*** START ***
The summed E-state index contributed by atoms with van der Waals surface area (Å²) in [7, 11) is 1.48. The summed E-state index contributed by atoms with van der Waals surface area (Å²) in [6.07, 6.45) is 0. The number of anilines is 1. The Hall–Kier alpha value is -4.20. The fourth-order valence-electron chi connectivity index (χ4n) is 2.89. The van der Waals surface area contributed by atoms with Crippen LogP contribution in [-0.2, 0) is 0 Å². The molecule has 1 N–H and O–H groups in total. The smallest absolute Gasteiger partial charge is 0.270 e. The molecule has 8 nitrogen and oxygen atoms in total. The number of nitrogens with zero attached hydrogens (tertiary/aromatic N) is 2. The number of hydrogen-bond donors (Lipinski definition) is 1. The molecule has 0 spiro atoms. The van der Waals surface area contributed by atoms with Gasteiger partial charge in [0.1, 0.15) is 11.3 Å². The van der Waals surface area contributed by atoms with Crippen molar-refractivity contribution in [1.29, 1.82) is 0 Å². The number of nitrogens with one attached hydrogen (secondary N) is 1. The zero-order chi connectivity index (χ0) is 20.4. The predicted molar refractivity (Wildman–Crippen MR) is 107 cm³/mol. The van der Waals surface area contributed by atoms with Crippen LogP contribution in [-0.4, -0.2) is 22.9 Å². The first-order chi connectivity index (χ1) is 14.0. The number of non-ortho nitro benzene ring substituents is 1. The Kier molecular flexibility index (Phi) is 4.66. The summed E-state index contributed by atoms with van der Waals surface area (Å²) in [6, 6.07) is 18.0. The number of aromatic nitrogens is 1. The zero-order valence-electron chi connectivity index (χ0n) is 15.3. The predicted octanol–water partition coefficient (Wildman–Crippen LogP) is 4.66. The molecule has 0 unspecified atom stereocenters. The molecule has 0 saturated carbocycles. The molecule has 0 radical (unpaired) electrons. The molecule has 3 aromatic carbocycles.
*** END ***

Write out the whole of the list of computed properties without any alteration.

The summed E-state index contributed by atoms with van der Waals surface area (Å²) in [7, 11) is 1.48. The summed E-state index contributed by atoms with van der Waals surface area (Å²) in [6.07, 6.45) is 0. The number of anilines is 1. The Hall–Kier alpha value is -4.20. The fourth-order valence-electron chi connectivity index (χ4n) is 2.89. The van der Waals surface area contributed by atoms with Crippen LogP contribution in [-0.2, 0) is 0 Å². The molecule has 1 N–H and O–H groups in total. The smallest absolute Gasteiger partial charge is 0.270 e. The molecule has 8 nitrogen and oxygen atoms in total. The number of nitrogens with zero attached hydrogens (tertiary/aromatic N) is 2. The number of hydrogen-bond donors (Lipinski definition) is 1. The molecule has 0 spiro atoms. The van der Waals surface area contributed by atoms with Gasteiger partial charge in [0.1, 0.15) is 11.3 Å². The van der Waals surface area contributed by atoms with Crippen molar-refractivity contribution in [1.29, 1.82) is 0 Å². The number of nitrogens with one attached hydrogen (secondary N) is 1. The zero-order chi connectivity index (χ0) is 20.4. The predicted molar refractivity (Wildman–Crippen MR) is 107 cm³/mol. The van der Waals surface area contributed by atoms with Crippen LogP contribution in [-0.4, -0.2) is 22.9 Å². The first-order chi connectivity index (χ1) is 14.0. The number of non-ortho nitro benzene ring substituents is 1. The Kier molecular flexibility index (Phi) is 4.66. The summed E-state index contributed by atoms with van der Waals surface area (Å²) in [6, 6.07) is 18.0. The number of aromatic nitrogens is 1. The zero-order valence-electron chi connectivity index (χ0n) is 15.3. The predicted octanol–water partition coefficient (Wildman–Crippen LogP) is 4.66. The molecule has 0 unspecified atom stereocenters. The molecule has 0 saturated carbocycles. The molecule has 0 radical (unpaired) electrons. The molecule has 3 aromatic carbocycles.